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D-Day for European siting issues

Any planned development that potentially affects a site of historical significance will always stir up controversy, but will a large-scale wind farm proposal off the northern coast of France – visible from the D-Day landing beaches – have further reaching implications for an industry already struggling with public concern over its effect on the local environment?

Wind farms will always have their share of detractors. One of the great arguments for the naysayers has always been the visual impact the farms have on the local environment. The issue has been brought to the fore after President Sarkozy announced – as part of a multi-billion dollar offshore development plan – to build a wind farm off the northern coast of France. One of the sites – between Juno and Omaha beaches – has caused the greatest criticism. The fact that the site would be just visible from the D-day beaches has caused uproar amongst veterans and historical campaign groups who consider the development an insult.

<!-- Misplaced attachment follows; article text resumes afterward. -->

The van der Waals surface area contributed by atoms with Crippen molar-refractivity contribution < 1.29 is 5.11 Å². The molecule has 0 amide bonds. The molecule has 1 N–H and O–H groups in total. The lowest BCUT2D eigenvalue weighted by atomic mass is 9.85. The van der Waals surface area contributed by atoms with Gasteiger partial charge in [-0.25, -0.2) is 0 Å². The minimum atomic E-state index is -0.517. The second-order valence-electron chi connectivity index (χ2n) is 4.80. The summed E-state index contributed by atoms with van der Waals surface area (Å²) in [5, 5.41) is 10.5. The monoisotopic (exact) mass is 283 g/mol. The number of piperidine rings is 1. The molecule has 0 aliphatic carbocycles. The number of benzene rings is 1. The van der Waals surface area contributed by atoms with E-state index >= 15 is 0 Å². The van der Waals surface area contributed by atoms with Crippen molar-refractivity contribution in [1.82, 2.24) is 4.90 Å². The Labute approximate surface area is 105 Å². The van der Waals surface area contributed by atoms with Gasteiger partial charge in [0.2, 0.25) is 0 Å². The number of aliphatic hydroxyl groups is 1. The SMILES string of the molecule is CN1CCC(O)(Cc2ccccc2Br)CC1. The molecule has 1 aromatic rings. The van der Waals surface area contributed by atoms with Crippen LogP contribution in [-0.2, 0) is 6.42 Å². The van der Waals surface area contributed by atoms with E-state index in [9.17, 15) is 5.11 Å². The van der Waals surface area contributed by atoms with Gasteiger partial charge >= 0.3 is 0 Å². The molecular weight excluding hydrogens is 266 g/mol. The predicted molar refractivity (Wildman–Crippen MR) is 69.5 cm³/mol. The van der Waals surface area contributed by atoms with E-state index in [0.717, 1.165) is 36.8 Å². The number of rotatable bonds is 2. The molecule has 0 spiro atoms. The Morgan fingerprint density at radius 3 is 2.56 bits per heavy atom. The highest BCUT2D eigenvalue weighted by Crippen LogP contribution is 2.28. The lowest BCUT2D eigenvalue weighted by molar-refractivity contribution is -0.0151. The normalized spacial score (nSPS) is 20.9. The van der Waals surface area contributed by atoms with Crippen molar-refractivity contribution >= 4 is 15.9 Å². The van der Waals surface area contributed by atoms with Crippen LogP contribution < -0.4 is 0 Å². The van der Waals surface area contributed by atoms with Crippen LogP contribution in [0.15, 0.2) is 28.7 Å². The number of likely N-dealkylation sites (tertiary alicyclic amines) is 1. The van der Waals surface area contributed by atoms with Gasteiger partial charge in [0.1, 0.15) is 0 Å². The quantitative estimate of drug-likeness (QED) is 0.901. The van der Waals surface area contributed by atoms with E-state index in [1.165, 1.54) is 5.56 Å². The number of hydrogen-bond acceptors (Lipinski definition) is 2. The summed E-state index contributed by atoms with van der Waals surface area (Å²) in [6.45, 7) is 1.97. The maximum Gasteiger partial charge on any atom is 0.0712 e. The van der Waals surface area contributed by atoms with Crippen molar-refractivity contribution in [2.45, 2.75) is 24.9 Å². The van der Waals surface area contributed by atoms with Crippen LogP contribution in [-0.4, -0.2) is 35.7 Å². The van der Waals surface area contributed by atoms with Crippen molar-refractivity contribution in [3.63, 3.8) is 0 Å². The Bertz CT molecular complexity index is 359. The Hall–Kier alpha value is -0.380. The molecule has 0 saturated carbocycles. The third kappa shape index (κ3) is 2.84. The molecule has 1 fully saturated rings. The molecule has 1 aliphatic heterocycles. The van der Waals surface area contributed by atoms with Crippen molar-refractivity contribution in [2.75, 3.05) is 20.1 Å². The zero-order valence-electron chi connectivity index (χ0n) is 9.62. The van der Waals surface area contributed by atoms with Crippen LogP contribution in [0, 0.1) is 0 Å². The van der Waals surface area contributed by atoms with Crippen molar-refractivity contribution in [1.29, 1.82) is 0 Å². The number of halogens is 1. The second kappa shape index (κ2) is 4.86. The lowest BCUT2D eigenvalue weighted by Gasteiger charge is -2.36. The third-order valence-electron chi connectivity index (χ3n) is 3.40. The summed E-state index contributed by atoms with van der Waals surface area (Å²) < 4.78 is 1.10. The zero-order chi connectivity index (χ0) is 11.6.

With nuclear power the dominant energy source, France currently has no sea-based turbines and is seeking to catch up with its neighbours Britain and Germany, who have embraced the technology to the extent that President Sarkozy announced a €10bn plan to build five giant arrays of generators off the French Atlantic seaboard from 2015.

Officials insist the generators, two-thirds the height of the Eiffel Tower, will only just be visible from the coast, but the leader of an official commemorative association and a militant ecologists’ group said yesterday that France was failing in its duty to preserve the memory of D-Day, and the “essential character” of the five landing beaches on which 2,500 allied soldiers died on 6th June, 1944.

The choice of the site, 11 kilometres off Courseulles-sur-Mer (Juno Beach), was “inappropriate and incoherent”, Admiral Christian Brac de la Perrière, the president of the Comité du Débarquement, the official French body for commemorating D-Day, said yesterday.


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